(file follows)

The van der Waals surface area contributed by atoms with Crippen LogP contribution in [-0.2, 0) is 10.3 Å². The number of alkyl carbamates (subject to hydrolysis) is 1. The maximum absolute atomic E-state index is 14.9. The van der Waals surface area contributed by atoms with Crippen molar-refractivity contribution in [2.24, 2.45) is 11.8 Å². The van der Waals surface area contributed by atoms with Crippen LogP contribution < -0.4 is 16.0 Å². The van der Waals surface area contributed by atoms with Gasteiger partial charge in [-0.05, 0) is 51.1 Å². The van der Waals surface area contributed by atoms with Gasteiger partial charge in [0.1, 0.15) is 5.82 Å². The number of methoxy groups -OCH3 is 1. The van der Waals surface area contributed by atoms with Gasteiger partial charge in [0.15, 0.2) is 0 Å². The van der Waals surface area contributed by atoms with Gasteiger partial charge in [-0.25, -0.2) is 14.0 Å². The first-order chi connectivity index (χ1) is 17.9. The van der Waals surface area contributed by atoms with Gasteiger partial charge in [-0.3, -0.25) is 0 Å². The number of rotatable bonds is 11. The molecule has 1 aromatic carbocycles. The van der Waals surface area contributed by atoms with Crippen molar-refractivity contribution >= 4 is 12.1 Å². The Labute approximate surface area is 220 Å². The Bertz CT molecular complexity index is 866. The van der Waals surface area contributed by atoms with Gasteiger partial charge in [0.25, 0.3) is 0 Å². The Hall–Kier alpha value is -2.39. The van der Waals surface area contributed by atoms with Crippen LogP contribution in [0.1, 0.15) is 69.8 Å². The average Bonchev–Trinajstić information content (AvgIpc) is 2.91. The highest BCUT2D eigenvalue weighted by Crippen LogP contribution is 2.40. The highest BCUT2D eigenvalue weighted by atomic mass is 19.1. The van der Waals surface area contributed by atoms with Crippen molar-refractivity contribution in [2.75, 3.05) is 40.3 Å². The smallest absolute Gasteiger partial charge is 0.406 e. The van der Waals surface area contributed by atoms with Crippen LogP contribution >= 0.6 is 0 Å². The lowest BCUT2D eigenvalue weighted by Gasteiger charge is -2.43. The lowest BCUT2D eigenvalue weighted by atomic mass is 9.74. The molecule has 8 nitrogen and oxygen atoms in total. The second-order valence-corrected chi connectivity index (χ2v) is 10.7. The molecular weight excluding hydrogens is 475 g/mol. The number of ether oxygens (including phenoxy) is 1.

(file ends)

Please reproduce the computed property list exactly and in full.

The van der Waals surface area contributed by atoms with Crippen LogP contribution in [-0.2, 0) is 10.3 Å². The number of alkyl carbamates (subject to hydrolysis) is 1. The maximum absolute atomic E-state index is 14.9. The van der Waals surface area contributed by atoms with Crippen molar-refractivity contribution in [2.24, 2.45) is 11.8 Å². The van der Waals surface area contributed by atoms with Crippen LogP contribution < -0.4 is 16.0 Å². The van der Waals surface area contributed by atoms with Gasteiger partial charge in [-0.05, 0) is 51.1 Å². The van der Waals surface area contributed by atoms with Gasteiger partial charge in [0.1, 0.15) is 5.82 Å². The number of methoxy groups -OCH3 is 1. The van der Waals surface area contributed by atoms with Gasteiger partial charge in [0.15, 0.2) is 0 Å². The van der Waals surface area contributed by atoms with Gasteiger partial charge in [-0.25, -0.2) is 14.0 Å². The first-order chi connectivity index (χ1) is 17.9. The van der Waals surface area contributed by atoms with Gasteiger partial charge in [-0.3, -0.25) is 0 Å². The number of rotatable bonds is 11. The molecule has 1 aromatic carbocycles. The van der Waals surface area contributed by atoms with Crippen molar-refractivity contribution >= 4 is 12.1 Å². The Labute approximate surface area is 220 Å². The Bertz CT molecular complexity index is 866. The van der Waals surface area contributed by atoms with Gasteiger partial charge in [0.25, 0.3) is 0 Å². The Hall–Kier alpha value is -2.39. The van der Waals surface area contributed by atoms with Crippen LogP contribution in [0.1, 0.15) is 69.8 Å². The average Bonchev–Trinajstić information content (AvgIpc) is 2.91. The highest BCUT2D eigenvalue weighted by Crippen LogP contribution is 2.40. The highest BCUT2D eigenvalue weighted by atomic mass is 19.1. The van der Waals surface area contributed by atoms with Crippen molar-refractivity contribution in [2.75, 3.05) is 40.3 Å². The smallest absolute Gasteiger partial charge is 0.406 e. The van der Waals surface area contributed by atoms with Crippen LogP contribution >= 0.6 is 0 Å². The lowest BCUT2D eigenvalue weighted by Gasteiger charge is -2.43. The lowest BCUT2D eigenvalue weighted by atomic mass is 9.74. The molecule has 8 nitrogen and oxygen atoms in total. The second-order valence-corrected chi connectivity index (χ2v) is 10.7. The molecular weight excluding hydrogens is 475 g/mol. The number of ether oxygens (including phenoxy) is 1.